Montana: Flathead Reservation
About the Salish and Kootenai: Originally from British Columbia, Salish-speaking people lived in western Montana in the 17th century. In the 1700s, the Salish acquired horses and adopted the Plains culture of hunting and raiding. Their nomadic lifestyle led to constant wars with the Blackfeet, and this, combined with smallpox epidemics in the 1800s, nearly wiped out Salish speakers. The Salish began trading with non-Indians shortly after the Lewis and Clark expedition moved through their historic lands.
The Kootenai also lived in western Montana near the borders with British Columbia, Washington, and Idaho in the 1700s. During that period, the Kootenai acquired horses, and adopted aspects of the Plains culture such as buffalo hunting. Encounters with non-Indian traders exposed the Kootenai to disease and alcohol abuse, and the tribe’s population declined sharply. The tribe’s geographical reach was also inhibited by the establishment of the national boundary with Canada in 1846.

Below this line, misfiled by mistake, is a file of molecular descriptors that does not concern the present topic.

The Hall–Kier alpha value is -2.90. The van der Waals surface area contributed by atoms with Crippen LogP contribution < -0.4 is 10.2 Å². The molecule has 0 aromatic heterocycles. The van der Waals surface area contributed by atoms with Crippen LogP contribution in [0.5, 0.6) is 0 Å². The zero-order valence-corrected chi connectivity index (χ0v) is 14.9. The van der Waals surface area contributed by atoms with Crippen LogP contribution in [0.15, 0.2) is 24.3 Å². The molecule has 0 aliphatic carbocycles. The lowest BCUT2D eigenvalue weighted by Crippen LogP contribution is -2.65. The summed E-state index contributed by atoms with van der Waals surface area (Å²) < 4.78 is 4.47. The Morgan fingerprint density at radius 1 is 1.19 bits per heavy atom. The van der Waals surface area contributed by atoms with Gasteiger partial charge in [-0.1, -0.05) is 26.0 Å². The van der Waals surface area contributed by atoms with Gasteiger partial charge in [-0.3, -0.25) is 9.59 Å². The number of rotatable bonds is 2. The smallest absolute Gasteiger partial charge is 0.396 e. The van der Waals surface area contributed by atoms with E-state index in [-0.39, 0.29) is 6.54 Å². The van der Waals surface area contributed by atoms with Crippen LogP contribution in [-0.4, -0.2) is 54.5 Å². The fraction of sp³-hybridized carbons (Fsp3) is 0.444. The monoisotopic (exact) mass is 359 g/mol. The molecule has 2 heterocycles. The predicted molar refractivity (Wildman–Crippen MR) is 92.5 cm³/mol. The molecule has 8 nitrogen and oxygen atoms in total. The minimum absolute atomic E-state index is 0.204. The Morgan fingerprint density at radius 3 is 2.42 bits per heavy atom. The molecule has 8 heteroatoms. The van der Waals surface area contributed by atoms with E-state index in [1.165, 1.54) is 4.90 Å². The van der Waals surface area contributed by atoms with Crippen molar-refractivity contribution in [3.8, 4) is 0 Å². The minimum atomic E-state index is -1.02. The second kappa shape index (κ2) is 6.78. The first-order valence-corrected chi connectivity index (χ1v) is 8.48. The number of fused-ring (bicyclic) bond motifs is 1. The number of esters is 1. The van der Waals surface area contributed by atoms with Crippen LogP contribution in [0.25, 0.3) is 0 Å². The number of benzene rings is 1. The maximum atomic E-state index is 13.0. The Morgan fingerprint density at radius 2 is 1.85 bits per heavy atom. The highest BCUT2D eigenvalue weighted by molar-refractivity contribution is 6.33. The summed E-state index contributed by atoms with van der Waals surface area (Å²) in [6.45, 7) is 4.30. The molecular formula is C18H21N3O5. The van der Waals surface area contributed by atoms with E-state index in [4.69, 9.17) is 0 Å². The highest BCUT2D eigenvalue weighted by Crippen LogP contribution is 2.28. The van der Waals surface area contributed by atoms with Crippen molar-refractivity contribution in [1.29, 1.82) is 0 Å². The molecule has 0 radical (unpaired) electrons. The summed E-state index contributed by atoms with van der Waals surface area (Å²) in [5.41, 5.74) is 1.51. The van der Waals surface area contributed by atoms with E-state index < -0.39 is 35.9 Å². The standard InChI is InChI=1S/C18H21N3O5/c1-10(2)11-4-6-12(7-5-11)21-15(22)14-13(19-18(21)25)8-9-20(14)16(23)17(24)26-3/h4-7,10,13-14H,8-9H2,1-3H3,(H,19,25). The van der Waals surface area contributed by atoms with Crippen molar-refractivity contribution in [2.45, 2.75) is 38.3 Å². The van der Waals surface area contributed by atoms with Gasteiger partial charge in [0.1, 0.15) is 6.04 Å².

History of the Reservation: The Salish and Kootenai signed the 1855 Hellgate Treaty with the United States, which forced them to relinquish 20 million acres and only retain 1.3 million acres of their historical lands. Allotments created in 1904 further diminished tribal lands. However, in 1940 tribal members started buying back tribal land and the Reservation now covers 1,244,000 acres.
Life on the Reservation: Tribal members on the Flathead Reservation get by on only $6,400 per year and fall prey to the social ills that accompany poverty.
Flathead on the map: Lake, Sanders, Missoula, and Flathead counties, Montana.